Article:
Amateur archaeologist helps to unearth history

By Brian Englar
Walkersville, Maryland (AP) March 2011

When George Evans was a boy, he would sometimes ride his bicycle to the Best Farm and ask the property owner if he could look around for artifacts.

He found Native American tools as well as a 1789 Connecticut coin on the property.

A Walkersville resident, Evans, 70, is once again helping to unearth history at the site, now owned by the National Park Service as part of Monocacy National Battlefield. Evans is one of several volunteers assisting with archaeological digs on the land. The most recent uncovered one of the largest known slave villages in Frederick County, part of what was the Hermitage plantation.

“It’s been neat,” Evans said. “I’m helping to bring this lost knowledge back. It gives us a little more sense of history for Frederick County.”

Evans was also involved in the discovery of the Middle Ford Tavern on the Monocacy Battlefield property. The tavern, where a number of British coins, dishes and other artifacts were found, dates back to the mid-18th century and was associated with a ferry that crossed the Monocacy River. Maryland law required all ferry operators to provide food and lodging for travelers.

“It wasn’t a real big place, but they must have had some high-end clients, because the glassware we found had these nice narrow stems like wineglasses,” Evans said. “It wasn’t just a place where the locals went to get drunk.”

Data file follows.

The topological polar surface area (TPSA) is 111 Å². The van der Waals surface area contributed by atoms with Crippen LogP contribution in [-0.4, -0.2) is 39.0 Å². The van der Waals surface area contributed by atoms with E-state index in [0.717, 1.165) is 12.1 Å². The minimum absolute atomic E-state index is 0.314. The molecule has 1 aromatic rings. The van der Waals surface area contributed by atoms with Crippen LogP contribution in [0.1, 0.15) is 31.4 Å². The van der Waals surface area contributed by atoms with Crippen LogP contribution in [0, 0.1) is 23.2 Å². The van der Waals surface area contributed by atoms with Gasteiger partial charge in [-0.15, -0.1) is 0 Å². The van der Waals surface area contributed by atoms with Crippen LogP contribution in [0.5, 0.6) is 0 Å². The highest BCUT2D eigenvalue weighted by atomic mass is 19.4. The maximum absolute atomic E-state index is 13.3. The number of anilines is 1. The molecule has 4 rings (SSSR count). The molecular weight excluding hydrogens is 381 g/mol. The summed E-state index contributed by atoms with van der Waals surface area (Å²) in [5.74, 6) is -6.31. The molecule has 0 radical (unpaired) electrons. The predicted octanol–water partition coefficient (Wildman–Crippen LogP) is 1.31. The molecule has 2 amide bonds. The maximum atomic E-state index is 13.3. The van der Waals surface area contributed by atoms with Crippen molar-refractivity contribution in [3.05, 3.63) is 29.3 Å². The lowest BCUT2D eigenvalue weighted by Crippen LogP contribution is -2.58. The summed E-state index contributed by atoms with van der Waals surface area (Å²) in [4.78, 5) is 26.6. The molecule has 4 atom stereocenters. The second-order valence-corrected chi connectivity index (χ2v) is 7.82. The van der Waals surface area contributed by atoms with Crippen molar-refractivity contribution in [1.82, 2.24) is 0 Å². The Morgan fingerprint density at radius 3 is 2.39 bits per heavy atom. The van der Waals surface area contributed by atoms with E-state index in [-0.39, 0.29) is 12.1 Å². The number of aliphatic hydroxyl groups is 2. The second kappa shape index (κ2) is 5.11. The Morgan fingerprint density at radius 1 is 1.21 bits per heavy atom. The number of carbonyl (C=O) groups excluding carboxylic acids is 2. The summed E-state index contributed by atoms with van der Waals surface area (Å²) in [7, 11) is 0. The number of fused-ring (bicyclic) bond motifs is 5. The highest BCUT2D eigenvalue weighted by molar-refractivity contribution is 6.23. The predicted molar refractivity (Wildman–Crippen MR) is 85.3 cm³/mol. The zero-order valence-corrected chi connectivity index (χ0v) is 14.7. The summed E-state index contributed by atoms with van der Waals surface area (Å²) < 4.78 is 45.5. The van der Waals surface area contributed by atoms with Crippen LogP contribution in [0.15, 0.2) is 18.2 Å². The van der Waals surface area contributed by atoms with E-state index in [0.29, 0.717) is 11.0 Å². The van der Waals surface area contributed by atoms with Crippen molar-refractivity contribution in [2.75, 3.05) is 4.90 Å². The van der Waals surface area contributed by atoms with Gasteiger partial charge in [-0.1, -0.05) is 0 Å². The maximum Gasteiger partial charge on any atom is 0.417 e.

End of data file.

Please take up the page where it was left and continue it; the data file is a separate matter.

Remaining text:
Evans has worked on a number of other digs throughout the area, many of which were related to Archaic sites, dating back more than 10,000 years, and related to Woodland Indian sites.

He was also one of the first volunteers allowed to assist at Jamestown, Va., the first permanent English settlement in what is now the United States. He said he was visiting the park when he happened to see one of the archaeologists working on something. Evans asked how they avoided disturbing nearby graves while they were digging.

“He said, `How did you know there are graves here?”’ Evans said.

After explaining what he had learned from his involvement in other digs, Davis asked if they were accepting volunteers. The archaeologist said it wasn’t policy, but asked him to send a resume detailing his experience.

“He sent me a letter back and said, `You can come down whenever you want,”’ Evans said. “And I’ve been going back ever since.”

In April, he plans to spend a week volunteering at Jamestown.

Evans said he wanted to be an archaeologist from a young age, but ended up going into the Navy before working in the shipyards in Brooklyn, N.Y., and later as a technician at the National Institutes of Health and National Institute of Standards and Technology.

But Evans said he’s glad to be able to finally live out his boyhood dream, even if he isn’t getting paid.

“I like the idea of holding something that no one has touched in some cases in more than a thousand years,” he said. “I have a passion for it and I really enjoy it.”